Historically, countries looking to increase access to care have looked to dental therapists. Most recently, Alaska Natives looked to dental therapists as a solution to dentist shortages and lack of affordable dental care. In fact, dental therapists have provided quality dental care to Alaska Natives since 2006. Recently, an independent evaluation conducted by RTI International found dental therapists in Alaska provide safe, competent and appropriate care. This study reaffirms multiple studies’ findings on dental therapists and over 90 years of experience that dental therapists provide quality, affordable dental care.
As we struggle to meet our nation’s unmet oral health needs and look for solutions to bolster our health care workforce, dental therapists offer a tangible and proven way to deliver affordable care.
Congressman Cummings also likes to remind his audience that “People don’t know what people don’t know.” The Dental Therapist Project enables us to inform consumers about how important their oral health is to their overall health. Our work will help consumers understand that quality affordable dental care is not a privilege but a right. After this Project, they’ll know their voice is the most important voice in shaping how their dental care is provided.
As we implement health reform, the Dental Therapist Project allows us to let policymakers know that too many Americans live without dental care because of a shortage of nearly 10,000 dentists. They’ll know how important alternative providers are to ensuring dental care can be available to their constituents who live in the 4,000 dental professional shortage areas. They’ll also see the facts overwhelmingly show dental therapists provide high quality, safe care and other workforce models that require non-dentists to practice under direct supervision of an on-site dentist cannot expand access to care to places that don’t have enough dentists. Only the dental therapist working under general supervision adds the opportunity for patients to get care in communities without a professional to treat them.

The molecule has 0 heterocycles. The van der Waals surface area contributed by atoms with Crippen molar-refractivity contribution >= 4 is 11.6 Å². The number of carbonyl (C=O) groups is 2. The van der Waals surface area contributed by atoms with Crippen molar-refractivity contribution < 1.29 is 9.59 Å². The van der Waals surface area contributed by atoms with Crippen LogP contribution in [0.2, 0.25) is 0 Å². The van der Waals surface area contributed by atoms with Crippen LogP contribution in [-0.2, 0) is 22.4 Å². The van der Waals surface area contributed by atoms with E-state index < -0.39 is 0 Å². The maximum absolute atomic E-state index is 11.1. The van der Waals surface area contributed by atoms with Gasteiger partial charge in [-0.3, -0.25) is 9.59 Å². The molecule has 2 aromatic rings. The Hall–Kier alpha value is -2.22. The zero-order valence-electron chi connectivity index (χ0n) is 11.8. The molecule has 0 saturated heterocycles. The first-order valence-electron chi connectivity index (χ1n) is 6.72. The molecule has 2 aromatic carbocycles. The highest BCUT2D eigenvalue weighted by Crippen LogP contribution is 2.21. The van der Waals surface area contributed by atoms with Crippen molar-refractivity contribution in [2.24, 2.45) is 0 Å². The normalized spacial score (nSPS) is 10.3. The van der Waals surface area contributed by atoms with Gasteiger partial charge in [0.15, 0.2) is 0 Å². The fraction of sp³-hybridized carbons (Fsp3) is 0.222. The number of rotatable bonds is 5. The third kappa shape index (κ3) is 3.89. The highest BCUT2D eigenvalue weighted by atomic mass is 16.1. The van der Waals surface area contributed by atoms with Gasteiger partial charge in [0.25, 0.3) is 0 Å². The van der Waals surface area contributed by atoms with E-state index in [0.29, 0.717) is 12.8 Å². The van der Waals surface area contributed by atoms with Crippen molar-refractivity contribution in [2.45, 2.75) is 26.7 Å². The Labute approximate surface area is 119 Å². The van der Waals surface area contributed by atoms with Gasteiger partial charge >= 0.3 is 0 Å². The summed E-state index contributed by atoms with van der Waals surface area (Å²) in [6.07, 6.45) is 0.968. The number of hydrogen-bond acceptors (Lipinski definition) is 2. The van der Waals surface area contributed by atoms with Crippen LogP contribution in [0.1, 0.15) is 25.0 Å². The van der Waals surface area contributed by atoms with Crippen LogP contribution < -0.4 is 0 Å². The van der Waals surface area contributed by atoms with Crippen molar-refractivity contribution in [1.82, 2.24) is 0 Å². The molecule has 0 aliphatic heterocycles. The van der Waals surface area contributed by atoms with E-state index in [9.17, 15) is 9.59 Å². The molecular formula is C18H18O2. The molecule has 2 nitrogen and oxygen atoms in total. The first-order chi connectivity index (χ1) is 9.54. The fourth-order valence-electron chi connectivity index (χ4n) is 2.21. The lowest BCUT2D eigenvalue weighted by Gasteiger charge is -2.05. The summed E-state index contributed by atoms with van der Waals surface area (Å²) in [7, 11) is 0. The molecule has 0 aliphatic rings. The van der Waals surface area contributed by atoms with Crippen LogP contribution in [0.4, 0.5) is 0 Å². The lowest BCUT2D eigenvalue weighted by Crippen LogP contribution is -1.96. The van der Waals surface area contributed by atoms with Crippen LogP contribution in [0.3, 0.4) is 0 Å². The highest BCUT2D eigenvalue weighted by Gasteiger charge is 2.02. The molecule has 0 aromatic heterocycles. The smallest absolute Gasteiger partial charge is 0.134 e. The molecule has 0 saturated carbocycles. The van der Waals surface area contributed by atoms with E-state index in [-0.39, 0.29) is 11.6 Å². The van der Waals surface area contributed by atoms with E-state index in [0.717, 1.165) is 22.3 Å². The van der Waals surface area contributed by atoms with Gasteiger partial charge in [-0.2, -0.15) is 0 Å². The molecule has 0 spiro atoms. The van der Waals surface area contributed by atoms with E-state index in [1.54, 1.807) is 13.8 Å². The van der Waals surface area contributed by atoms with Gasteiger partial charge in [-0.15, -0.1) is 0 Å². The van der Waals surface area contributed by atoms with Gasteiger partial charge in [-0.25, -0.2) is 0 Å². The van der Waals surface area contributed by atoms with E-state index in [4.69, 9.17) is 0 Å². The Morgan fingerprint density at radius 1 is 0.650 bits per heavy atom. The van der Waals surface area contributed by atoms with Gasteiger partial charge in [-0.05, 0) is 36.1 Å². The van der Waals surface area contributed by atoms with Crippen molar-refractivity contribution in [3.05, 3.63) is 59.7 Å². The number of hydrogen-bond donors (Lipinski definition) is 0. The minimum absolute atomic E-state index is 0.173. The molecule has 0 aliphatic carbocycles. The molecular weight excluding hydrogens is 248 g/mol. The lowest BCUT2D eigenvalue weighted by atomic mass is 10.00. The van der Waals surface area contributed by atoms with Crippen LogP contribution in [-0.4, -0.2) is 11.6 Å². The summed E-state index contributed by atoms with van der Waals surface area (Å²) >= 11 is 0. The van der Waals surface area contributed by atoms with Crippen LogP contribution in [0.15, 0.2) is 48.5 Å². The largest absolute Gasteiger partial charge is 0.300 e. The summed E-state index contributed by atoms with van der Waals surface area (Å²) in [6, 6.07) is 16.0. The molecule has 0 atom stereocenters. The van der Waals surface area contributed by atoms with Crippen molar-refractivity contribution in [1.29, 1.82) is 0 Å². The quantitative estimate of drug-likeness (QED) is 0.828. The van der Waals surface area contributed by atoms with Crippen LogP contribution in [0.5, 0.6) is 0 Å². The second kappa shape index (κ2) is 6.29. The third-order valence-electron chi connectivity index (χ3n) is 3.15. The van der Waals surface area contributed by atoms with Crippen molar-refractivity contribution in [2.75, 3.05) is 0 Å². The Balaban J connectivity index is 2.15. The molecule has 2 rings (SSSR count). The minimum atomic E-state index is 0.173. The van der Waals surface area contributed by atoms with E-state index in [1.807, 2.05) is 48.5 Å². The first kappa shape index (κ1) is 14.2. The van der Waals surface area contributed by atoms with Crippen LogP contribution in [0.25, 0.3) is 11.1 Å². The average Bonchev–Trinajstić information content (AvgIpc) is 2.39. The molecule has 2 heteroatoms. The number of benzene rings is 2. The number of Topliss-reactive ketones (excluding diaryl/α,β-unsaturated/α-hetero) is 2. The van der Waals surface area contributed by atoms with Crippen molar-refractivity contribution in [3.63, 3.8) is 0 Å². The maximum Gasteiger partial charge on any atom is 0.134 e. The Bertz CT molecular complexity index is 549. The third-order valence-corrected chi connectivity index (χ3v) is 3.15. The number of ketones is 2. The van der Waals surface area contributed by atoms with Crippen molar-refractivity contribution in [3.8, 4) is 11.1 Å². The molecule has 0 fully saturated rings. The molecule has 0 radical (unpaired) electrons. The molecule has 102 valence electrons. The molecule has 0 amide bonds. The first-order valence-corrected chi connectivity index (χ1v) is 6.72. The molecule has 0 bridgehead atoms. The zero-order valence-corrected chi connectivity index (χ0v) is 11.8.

We will also work to let dentists know that millions of Americans face barriers to getting dental care. We will work with dentists so they understand that every day millions of Americans live without dental care because they can not afford it or because a dentist is not available in their community. We will help them understand that driving hours to see a dentist should not be acceptable. Most importantly, we will work with dentists to show that dental therapists, as part of a dentists led dental team, can extend the reach of the dental team into underserved communities.
Our work is clear, we need to help people know what they don’t know about oral health — that it is important and should not be out of reach for anyone in any community. We will work to expand care to every community by engaging the community in how to best to deliver quality, affordable care. For too long, many communities have faced both financial and geographic barriers to dental care. Their voices have not been heard in the oral health policy debate, almost as if they were on a deserted island. The Dental Therapist Project will add the community’s voice to the oral health policy discussion.
– David Jordan, Director, Dental Access Project